We propose, instead, that the value of a network of size n grows in proportion to n log(n). Note that these laws are growth laws, which means they cannot predict the value of a network from its size alone. But if we already know its valuation at one particular size, we can estimate its value at any future size, all other factors being equal.

Imagine a network of 100 000 members that we know brings in $1 million. We have to know this starting point in advance–none of the laws can help here, as they tell us only about growth. So if the network doubles its membership to 200 000, Metcalfe’s Law says its value grows by (200 0002/100 0002) times, quadrupling to $4 million, whereas the n log( n ) law says its value grows by 200 000 log(200 000)/100 000 log(100 000) times to only $2.1 million. In both cases, the network’s growth in value more than doubles, still outpacing the growth in members, but the one is a much more modest growth than the other. In our view, much of the difference between the artificial values of the dot-com era and the genuine value created by the Internet can be explained by the difference between the Metcalfe-fueled optimism of n2 and the more sober reality of n log( n ).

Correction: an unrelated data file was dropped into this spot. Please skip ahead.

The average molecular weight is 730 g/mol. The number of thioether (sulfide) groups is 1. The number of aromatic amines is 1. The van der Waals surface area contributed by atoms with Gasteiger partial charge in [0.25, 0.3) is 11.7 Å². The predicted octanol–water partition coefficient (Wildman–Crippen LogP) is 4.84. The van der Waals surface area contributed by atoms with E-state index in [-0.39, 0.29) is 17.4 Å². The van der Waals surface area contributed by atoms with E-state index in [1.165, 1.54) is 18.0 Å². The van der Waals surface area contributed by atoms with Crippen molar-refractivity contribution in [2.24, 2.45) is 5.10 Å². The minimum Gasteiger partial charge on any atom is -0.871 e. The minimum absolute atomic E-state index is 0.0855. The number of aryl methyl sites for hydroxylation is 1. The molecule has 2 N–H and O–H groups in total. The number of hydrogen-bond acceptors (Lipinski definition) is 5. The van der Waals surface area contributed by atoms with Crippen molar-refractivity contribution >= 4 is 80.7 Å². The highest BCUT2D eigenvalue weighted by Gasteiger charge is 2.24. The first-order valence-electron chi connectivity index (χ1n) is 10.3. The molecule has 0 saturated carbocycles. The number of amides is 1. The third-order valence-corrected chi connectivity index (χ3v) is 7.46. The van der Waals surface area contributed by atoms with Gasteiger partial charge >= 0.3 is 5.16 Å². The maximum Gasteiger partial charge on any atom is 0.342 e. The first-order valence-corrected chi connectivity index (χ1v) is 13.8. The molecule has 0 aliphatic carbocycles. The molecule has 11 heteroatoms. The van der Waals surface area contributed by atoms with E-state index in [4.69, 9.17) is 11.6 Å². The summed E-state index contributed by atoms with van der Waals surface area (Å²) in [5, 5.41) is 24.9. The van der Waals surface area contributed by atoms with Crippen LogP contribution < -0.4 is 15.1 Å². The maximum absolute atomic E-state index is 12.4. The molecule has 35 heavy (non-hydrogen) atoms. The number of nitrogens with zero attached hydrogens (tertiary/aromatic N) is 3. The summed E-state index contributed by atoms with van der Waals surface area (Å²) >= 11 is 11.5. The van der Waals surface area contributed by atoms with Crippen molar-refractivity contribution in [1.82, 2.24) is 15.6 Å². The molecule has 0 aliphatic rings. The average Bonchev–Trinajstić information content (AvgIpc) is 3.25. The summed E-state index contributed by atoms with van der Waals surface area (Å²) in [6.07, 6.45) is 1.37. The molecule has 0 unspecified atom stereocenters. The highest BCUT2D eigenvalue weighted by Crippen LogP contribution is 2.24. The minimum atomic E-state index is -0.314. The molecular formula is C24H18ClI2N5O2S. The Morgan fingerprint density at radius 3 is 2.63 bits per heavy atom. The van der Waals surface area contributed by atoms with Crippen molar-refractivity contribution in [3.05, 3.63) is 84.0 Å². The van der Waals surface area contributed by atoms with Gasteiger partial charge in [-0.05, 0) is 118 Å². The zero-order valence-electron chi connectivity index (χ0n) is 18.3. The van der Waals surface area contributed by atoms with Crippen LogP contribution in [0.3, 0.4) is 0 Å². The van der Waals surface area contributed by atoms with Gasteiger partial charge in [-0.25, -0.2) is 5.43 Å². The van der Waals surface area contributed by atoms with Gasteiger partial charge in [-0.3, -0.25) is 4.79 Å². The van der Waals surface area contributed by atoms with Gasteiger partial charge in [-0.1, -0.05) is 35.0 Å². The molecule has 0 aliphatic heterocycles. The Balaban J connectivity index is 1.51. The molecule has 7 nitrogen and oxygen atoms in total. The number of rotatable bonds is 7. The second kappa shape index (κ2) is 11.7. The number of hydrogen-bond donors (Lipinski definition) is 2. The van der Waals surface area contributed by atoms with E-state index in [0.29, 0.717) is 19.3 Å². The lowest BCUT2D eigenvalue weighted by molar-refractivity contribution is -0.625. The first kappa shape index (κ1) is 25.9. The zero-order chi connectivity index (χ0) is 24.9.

The authors of the article – which I recommend as inoculation against faddish investment fevers – also warn that:

We admit that our n log( n ) valuation of a communications network oversimplifies the complicated question of what creates value in a network; in particular, it doesn’t quantify the factors that subtract from the value of a growing network, such as an increase in spam e-mail. Our valuation cannot be proved, in the sense of a deductive argument from first principles. But if we search for a cogent description of a network’s value, then n log( n ) appears to be the best choice. Not only is it supported by several quantitative arguments, but it fits in with observed developments in the economy. The n log( n ) valuation for a network provides a rough-and-ready description of the dynamics that led to the disappointingly slow growth in the value of dot com companies. On the other hand, because this growth is faster than the linear growth of Sarnoff’s Law, it helps explain the occasional dot-com successes we have seen.


Back to the issue of exchange points: the great value of Weller and Woodcock’s research paper, to my mind, is the emphasis they place on the fact that the Internet is a product of commercial, and not just technical, innovation.

The evidence, they say, points to the ability of people in all economies to self-organize Internet exchange points, the effect of which is to decrease dramatically the costs of communication. The moral of the story is that we ought not to emulate the highly regulated, inefficient and politicized markets that have characterized treaty-based voice telephone exchange, as overseen by the ITU.

Five orders of magnitude (between 100,000 and 1,000,000 times) cheaper is the kind of number that regulators and politicians ought to understand. Do they? For this is the great success of the Internet, which many countries do not appreciate.


To top